On January 13, 2016, plaintiffs’ counsel filed a petition for determination of
heirship in state court on behalf of Mr. Hartwig and his children. See Defs.’ Ex. A
[Doc. #106-1]; Jereme Michael Hartwig, Deceased, 16SL-PR00097.
On April 4,
2016, the county probate court entered a judgment determining heirs, finding
plaintiffs A.H., B.H., and Catlin Dickerson to be Jereme M. Hartwig’s heirs. Pl.’s Ex.
1 [Doc. #102-1]. As such, plaintiffs contend that they now have standing to assert
ADA and Rehabilitation Act claims against defendant St. Louis County as the
declared heirs of Mr. Hartwig’s estate, forming the basis for their proposed second
As noted above, the deadline set forth in the case management order for the
amendment of pleadings without leave of court was November 13, 2015. See [Doc.
#41]. As such, plaintiffs must satisfy the standard set forth under Rule 16(b)(4) of
the Federal Rules of Civil Procedure to modify the scheduling order. Under Rule
16(b) of the Federal Rules of Civil Procedure, a case management order “may be
modified only for good cause and with the judge’s consent.”
Fed. R. Civ. P.
“The primary measure of good cause is the movant’s diligence in
attempting to meet the [scheduling] order’s requirements.”
Sherman v. Winco
Fireworks, Inc., 532 F.3d 709, 716–17 (8th Cir. 2008) (quoting Rahn v. Hawkins,
464 F.3d 813, 822 (8th Cir. 2006)).
“While the prejudice to the nonmovant
resulting from modification of the scheduling order may also be a relevant factor,
generally, [the court] will not consider prejudice if the movant has not been diligent
in meeting the scheduling order’s deadlines.” Id. at 717; see Freeman v. Busch,
349 F.3d 582, 589 (8th Cir. 2003) (affirming the district court’s denial of plaintiff’s
motion to amend her complaint under Rule 16(b) because she provided no reasons
why the amendment could not have been made earlier or why her motion to amend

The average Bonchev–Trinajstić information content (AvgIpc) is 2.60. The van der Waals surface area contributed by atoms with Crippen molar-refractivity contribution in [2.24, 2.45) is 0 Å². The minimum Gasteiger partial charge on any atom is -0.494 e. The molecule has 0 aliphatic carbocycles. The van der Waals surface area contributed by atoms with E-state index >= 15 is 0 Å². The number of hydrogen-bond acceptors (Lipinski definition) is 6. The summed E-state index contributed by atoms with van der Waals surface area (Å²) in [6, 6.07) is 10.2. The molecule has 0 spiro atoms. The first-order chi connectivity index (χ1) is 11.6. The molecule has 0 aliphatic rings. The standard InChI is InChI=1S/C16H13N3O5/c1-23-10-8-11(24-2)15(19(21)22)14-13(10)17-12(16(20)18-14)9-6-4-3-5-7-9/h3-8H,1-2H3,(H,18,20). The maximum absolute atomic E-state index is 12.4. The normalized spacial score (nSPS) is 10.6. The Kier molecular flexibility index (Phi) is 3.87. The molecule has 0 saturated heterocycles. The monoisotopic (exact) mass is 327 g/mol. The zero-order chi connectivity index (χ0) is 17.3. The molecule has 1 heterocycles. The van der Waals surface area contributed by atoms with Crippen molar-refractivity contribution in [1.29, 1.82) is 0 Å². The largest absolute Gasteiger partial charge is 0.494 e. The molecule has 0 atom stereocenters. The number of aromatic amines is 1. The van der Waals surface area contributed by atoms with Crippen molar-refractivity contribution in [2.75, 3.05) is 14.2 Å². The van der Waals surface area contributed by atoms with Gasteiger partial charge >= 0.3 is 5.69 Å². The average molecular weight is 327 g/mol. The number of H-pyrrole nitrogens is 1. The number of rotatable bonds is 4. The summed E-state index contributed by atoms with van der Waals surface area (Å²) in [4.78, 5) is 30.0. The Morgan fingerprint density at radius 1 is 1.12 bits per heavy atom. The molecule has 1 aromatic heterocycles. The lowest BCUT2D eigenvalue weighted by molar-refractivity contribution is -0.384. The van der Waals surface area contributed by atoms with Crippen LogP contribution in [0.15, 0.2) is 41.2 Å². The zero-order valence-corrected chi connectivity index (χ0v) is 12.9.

was filed so late).
Plaintiffs have not provided a sufficient explanation for their delay in seeking
a determination of heirship to establish standing to assert claims on behalf of
decedent Hartwig’s estate. Plaintiffs were put on notice of their lack of standing in
the July 17, 2015 order, yet they waited until January 13, 2016 to file a petition in
Additionally, in their first amended complaint plaintiffs represented
that they were “concurrently filing” the petition for determination of heirship in
state court, when, in fact, the petition was not filed until two months later. The
Court finds that plaintiffs have not demonstrated diligence in meeting the
scheduling order’s deadlines.
Moreover, allowing plaintiffs to file this belated proposed amended complaint
after the deadline for completing all discovery has passed and the deadline for filing
dispositive motions is just weeks away would cause prejudice to defendants’ ability
to mount a defense to the newly asserted claims. Therefore, the Court concludes
that plaintiffs have not established good cause for the modification they seek.
IT IS HEREBY ORDERED that plaintiffs’ motion for leave to file a second
amended complaint [Doc. #102] is denied.
Dated this 12th day of April, 2016.
CAROL E. JACKSON
UNITED STATES DISTRICT JUDGE